Mental Health Epidemic Among Youth

Over the last decade, mental health among youth has deteriorated. Unfortunately, while adolescent mental health was already at a very low point, a number of recent social issues – the pandemic, an uptick in school shootings, a reckoning on racial justice, the climate crisis, and a divisive political landscape – have really intensified this downward trend.

The U.S. Surgeon General recently came out with new figures that are staggering. Compared with 2019, emergency room visits for suicide attempts rose 51% for adolescent girls in early 2021. Depression and anxiety doubled during the pandemic, with 25% of youths experiencing depressive symptoms and 20% suffering anxiety symptoms.

“We were in a hole and now we just dug it a little bit deeper,” said Mitch Prinstein, chief science officer for the American Psychological Association (APA). “Suicide already was the second leading cause of death for children. We had already seen pretty high levels of substance use, depression and violent behavior. But the pandemic has been a perfect storm of a stressor, which we know leads to really notable increases in psychological symptoms among kids. We’re seeing a real reduction in emotional intimacy among kids because so much of their communication is now electronic.”

For young people across the country, the pandemic has rocked “normal life” and stolen milestone events. The pandemic moved classrooms online, cancelled events, reduced social circles, and prevented travel and educational opportunities, all of which have had a negative impact on young people’s dreams and expectations. As a result, students across the country share a lack of motivation, a feeling of loneliness, and pure exhaustion from uncertainty. A recent survey of Americans age 13-24 conducted by the Associated Press-NORC Center for Public Affairs Research found that the pandemic has made their education, career goals and social lives more difficult.

More people seeking help has strained the ability of practitioners to provide treatment. While the pandemic allowed practitioners to provide services remotely, demand increased at a faster pace. An APA survey from October 2021 found that waiting lists and referrals have nearly doubled, while 41% of psychologists reported being unable to treat all of their patients. Compared with last year, the number of psychologists reporting an increase in demand for anxiety treatment rose by 10% and for depression treatment by 12%.

What Parents Can Do

These statistics and trends are scary, and the problems can feel overwhelming. However, there are ways that parents can help their teens’ mental health. Try these tips:

  • Be aware of the warning signs of depression, suicide, and anxiety. If you see these signs, seek professional help for your teen. If there are waiting lists for treatment, then add your name to the list, but keep checking around to see if there are more readily available options. Contact your pediatrician to see if they are able to expedite the process.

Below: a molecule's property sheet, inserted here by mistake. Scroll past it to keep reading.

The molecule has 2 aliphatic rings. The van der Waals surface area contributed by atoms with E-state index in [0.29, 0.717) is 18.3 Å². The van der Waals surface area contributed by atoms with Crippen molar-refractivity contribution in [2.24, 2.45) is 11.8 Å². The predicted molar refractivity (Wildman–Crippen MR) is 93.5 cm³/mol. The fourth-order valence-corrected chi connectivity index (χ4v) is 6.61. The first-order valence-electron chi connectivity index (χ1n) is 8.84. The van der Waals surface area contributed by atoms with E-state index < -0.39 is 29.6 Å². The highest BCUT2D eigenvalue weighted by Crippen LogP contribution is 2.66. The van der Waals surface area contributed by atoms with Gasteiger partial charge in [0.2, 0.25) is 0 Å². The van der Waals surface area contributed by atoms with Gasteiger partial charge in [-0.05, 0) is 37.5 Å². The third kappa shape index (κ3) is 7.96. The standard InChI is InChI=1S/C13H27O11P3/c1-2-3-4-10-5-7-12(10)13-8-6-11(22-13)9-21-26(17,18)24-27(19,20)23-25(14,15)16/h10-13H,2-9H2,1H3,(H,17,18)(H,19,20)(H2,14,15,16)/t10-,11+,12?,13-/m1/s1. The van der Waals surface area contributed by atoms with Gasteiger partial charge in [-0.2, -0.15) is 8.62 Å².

• Be a good role model in taking care of yourself and prioritizing your mental health. Youth are much more likely to use healthy coping skills when they see their parents taking care of their mental health in positive ways.
  • Teach your children positive ways to manage stress. Make a list of relaxing activities and encourage your teen to pick a couple to try to see which ones work for them personally. Examples are exercise, listening to music, spending time in nature, stretching or yoga, deep breathing, journaling, spending time with a pet, meditation, enjoying a hobby, watching funny videos, reading, or getting creative by painting, drawing, coloring, dancing, taking photographs, or other artistic endeavors.
  • Suggest teens limit overall social media use. Give your teen the facts about how social media negatively impacts our mental health, and then make a family challenge (with a reward at the end) for everyone to reduce their social media by a certain amount. Many phones offer weekly reports on screen time amounts to keep everyone accountable.
  • Encourage youth to engage in safe social activities. Spending time with people face to face, even with a mask on, will help protect your teen against depression. In addition, consider establishing sit-down family dinners a few times a week, suggesting an extracurricular activity or class, or helping your teen find a part-time job or community service activity.
  • Encourage healthy sleep patterns. Set a “phone curfew” for the entire family (parents need to role model this behavior) so that everyone discontinues phone use within one hour of bedtime. Establish charging stations for the night outside the bedrooms. This will limit screen light before bed, encourage an earlier bedtime, and prevent sleep interruption. Getting a full night’s sleep (7 to 9 hours) has been proven to significantly improve our mental health.

Leave a Reply